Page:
The opening verses of Parashat Balak tell of the fear that gripped the nation of Moav upon the conquest of their neighboring territory by Benei Yisrael. The Torah relates that Moav was terrified, adding, “va-yakatz Moav mipenei Benei Yisrael” (22:3). Rashi does not interpret this phrase, but rather comments, “katzu be-chayeihem,” subtly referencing Rivka’s remark to Yitzchak in Sefer Bereishit (27:46) insisting that Yaakov not marry a Chittite woman: “Katzti be-chayai mipenei benot Cheit” – “I am repulsed by the women of Cheit.” If so, then the phrase “va-yakatz Moav” refers not to fear, but to disgust. The question then arises as to the relevance of Moav’s contempt for Benei Yisrael in this context. Moav’s fear of Benei Yisrael is described as the introduction to the story of Balak’s attempt to have Bilam place a curse on Benei Yisrael to protect Moav from the threat Benei Yisrael allegedly posed. Why is it important for us to know also that Moav despised – and not just feared – Benei Yisrael?
This question is likely what led some commentators to explain the expression “va-yakatz Moav” differently. Rav Shimshon Raphael Hirsch understood this phrase to mean that “everything had become distasteful to them.” Due to their intense fear and anxiety, the people of Moav could not find enjoyment in anything. An entirely different approach is taken by Ibn Ezra, who suggests reading the word “va-yakatz” as “va-yitzok” – referring to distress. According to this reading, the verse describes the Moavites as experiencing anguish over their fears of what might happen in the wake of Benei Yisrael’s remarkable conquest of the neighboring Emorite Empire.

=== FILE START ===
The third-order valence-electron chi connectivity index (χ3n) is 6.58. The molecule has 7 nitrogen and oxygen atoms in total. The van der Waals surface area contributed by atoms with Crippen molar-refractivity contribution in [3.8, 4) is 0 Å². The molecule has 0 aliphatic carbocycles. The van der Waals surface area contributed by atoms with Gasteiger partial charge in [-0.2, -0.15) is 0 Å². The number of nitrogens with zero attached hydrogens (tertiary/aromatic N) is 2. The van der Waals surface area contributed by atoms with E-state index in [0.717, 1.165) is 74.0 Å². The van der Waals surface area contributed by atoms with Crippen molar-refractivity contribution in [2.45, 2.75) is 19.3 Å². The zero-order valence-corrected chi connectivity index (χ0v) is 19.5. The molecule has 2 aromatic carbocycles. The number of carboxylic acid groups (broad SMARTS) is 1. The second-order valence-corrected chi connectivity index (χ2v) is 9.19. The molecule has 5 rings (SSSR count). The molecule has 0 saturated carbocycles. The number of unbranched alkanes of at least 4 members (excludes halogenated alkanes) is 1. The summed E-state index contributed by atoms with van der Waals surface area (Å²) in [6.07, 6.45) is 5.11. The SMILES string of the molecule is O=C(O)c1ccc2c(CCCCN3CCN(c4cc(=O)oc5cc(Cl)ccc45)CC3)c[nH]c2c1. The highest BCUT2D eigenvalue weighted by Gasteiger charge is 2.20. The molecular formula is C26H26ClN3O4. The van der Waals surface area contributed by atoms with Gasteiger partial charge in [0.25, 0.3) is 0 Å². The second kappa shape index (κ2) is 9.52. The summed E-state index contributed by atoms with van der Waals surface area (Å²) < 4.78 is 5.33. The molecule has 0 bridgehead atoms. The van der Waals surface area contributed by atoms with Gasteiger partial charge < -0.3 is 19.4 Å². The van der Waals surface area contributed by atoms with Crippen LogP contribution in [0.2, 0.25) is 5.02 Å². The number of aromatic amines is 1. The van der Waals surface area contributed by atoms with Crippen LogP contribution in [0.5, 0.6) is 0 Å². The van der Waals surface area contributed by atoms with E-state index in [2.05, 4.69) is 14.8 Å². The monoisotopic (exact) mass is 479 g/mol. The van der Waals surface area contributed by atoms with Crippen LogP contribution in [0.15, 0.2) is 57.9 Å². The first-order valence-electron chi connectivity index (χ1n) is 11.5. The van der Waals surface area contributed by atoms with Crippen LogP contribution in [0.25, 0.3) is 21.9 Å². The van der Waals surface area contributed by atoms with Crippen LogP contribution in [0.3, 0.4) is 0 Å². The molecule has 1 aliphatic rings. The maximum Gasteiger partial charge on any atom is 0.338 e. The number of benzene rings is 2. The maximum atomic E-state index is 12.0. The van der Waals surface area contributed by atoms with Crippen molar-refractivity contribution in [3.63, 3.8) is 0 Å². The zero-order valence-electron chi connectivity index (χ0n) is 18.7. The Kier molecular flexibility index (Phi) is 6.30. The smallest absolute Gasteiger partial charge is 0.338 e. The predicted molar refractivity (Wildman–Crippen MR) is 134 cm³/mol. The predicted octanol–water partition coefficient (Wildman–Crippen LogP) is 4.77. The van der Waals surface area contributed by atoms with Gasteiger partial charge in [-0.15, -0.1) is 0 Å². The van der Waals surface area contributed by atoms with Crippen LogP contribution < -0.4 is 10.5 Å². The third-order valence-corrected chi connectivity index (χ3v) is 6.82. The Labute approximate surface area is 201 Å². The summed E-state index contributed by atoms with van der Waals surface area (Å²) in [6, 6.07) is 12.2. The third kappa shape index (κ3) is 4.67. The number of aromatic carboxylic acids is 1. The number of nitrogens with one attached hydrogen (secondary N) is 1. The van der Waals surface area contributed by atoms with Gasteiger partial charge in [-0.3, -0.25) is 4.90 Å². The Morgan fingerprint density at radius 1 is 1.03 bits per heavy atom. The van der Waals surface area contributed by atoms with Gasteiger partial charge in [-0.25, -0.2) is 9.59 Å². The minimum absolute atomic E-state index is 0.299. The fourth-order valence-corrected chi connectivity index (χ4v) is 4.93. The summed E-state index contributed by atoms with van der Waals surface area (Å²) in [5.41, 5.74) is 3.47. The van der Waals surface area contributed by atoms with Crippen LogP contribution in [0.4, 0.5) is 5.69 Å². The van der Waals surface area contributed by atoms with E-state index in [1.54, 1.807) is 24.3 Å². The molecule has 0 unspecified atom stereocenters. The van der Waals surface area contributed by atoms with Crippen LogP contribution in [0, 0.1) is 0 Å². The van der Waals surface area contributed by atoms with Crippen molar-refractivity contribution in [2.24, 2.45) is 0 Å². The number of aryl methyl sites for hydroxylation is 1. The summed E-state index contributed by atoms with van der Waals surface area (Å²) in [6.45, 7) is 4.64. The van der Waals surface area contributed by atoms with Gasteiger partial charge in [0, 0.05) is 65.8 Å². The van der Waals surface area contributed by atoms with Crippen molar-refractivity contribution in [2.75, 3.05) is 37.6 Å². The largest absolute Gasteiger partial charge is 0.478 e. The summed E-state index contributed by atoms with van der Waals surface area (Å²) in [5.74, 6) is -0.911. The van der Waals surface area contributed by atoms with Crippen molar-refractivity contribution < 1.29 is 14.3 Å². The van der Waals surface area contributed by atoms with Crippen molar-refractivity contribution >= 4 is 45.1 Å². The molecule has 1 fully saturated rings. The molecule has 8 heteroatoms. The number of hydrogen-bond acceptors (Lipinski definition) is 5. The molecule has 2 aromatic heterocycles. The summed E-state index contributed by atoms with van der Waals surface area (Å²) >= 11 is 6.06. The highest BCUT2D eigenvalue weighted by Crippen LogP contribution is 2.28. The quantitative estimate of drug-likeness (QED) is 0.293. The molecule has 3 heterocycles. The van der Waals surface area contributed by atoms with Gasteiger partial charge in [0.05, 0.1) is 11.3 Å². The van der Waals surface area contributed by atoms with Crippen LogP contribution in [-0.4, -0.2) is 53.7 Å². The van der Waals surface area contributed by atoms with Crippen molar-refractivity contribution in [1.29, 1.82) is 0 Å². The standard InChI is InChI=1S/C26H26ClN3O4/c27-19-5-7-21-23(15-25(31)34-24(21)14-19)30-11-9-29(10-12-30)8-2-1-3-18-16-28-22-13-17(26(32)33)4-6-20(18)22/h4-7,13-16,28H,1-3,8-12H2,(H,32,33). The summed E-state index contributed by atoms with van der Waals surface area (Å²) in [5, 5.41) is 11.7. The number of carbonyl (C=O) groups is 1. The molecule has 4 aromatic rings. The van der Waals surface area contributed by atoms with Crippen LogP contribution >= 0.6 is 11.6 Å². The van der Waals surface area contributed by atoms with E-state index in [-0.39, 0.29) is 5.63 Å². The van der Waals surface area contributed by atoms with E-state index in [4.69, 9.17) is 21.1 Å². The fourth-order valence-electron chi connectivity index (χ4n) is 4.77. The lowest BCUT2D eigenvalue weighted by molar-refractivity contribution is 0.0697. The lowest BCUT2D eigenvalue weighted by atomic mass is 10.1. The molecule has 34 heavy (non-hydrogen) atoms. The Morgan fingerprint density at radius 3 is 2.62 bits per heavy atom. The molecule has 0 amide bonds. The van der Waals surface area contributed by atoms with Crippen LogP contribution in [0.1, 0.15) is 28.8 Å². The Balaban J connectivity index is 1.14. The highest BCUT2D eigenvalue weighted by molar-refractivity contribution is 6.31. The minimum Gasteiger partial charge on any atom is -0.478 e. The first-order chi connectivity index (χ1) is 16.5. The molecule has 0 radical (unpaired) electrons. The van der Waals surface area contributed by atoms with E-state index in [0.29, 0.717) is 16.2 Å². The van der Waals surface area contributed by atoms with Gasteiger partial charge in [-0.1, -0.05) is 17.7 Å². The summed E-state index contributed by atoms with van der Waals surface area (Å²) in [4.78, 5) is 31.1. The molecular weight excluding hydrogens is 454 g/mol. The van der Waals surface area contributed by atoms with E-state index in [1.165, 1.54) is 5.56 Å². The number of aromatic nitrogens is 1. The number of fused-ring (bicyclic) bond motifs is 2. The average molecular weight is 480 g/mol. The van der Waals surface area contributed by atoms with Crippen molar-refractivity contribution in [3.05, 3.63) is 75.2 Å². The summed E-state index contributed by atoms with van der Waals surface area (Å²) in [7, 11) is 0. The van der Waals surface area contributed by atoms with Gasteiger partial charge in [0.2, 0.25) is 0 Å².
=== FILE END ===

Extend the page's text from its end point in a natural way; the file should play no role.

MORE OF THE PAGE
A more compelling explanation, perhaps, is that of Malbim, who writes that the Torah tells us of Moav’s “disgust” for Benei Yisrael to explain why Balak resorted to placing a curse, instead of initiating a pact or truce with Benei Yisrael. Ordinarily, when a nation suddenly established itself as a formidable power, neighboring countries who felt incapable of confronting that nation militarily would propose some sort of formal treaty or alliance with the new regional power. The Torah explains to us that this approach was not an option for Balak because his people loathed Benei Yisrael and would not accept any formal treaty with the despised nation.
If so, then this phrase perhaps points to the unfortunate phenomenon of resolvable conflicts that remain unresolved due to senseless feelings of contempt. Very often, when people or groups of people quarrel, a reasonable, mutually acceptable compromise or solution is possible, but irrational hatred make it impossible for one or both of the sides to agree to a peaceful arrangement. Just as Balak had no option of peacemaking due to his people’s disdain for Benei Yisrael, similarly, we occasionally find ourselves entangled in conflict due to persistent feelings of resentment, which lead us to refuse any sort of workable compromise. Contrary to Moav’s model of irrational hatred, we are to overcome negative feelings for the sake of fostering peaceful, harmonious relations with the people around us.